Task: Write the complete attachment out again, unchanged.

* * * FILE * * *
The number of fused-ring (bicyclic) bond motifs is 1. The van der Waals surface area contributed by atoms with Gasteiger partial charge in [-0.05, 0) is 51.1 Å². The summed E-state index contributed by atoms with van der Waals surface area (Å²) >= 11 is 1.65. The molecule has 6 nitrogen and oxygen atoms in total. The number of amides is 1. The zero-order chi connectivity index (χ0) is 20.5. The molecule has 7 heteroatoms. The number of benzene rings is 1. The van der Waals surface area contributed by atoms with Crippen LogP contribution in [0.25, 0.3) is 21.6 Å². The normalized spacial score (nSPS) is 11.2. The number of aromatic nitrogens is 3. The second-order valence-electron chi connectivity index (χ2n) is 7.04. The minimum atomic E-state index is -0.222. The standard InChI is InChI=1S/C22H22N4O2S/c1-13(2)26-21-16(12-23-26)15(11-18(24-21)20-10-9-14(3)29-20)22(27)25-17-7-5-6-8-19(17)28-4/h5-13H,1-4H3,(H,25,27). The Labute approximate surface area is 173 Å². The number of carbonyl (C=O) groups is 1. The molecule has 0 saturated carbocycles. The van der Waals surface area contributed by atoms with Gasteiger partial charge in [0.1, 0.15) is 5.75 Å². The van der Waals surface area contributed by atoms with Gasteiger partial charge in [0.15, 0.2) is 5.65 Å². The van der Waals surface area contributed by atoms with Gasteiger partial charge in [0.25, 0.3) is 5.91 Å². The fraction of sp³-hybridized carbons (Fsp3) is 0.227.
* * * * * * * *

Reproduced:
The number of fused-ring (bicyclic) bond motifs is 1. The van der Waals surface area contributed by atoms with Gasteiger partial charge in [-0.05, 0) is 51.1 Å². The summed E-state index contributed by atoms with van der Waals surface area (Å²) >= 11 is 1.65. The molecule has 6 nitrogen and oxygen atoms in total. The number of amides is 1. The zero-order chi connectivity index (χ0) is 20.5. The molecule has 7 heteroatoms. The number of benzene rings is 1. The van der Waals surface area contributed by atoms with Crippen LogP contribution in [0.25, 0.3) is 21.6 Å². The normalized spacial score (nSPS) is 11.2. The number of aromatic nitrogens is 3. The second-order valence-electron chi connectivity index (χ2n) is 7.04. The minimum atomic E-state index is -0.222. The standard InChI is InChI=1S/C22H22N4O2S/c1-13(2)26-21-16(12-23-26)15(11-18(24-21)20-10-9-14(3)29-20)22(27)25-17-7-5-6-8-19(17)28-4/h5-13H,1-4H3,(H,25,27). The Labute approximate surface area is 173 Å². The number of carbonyl (C=O) groups is 1. The molecule has 0 saturated carbocycles. The van der Waals surface area contributed by atoms with Gasteiger partial charge in [0.1, 0.15) is 5.75 Å². The van der Waals surface area contributed by atoms with Gasteiger partial charge in [0.15, 0.2) is 5.65 Å². The van der Waals surface area contributed by atoms with Gasteiger partial charge in [0.25, 0.3) is 5.91 Å². The fraction of sp³-hybridized carbons (Fsp3) is 0.227.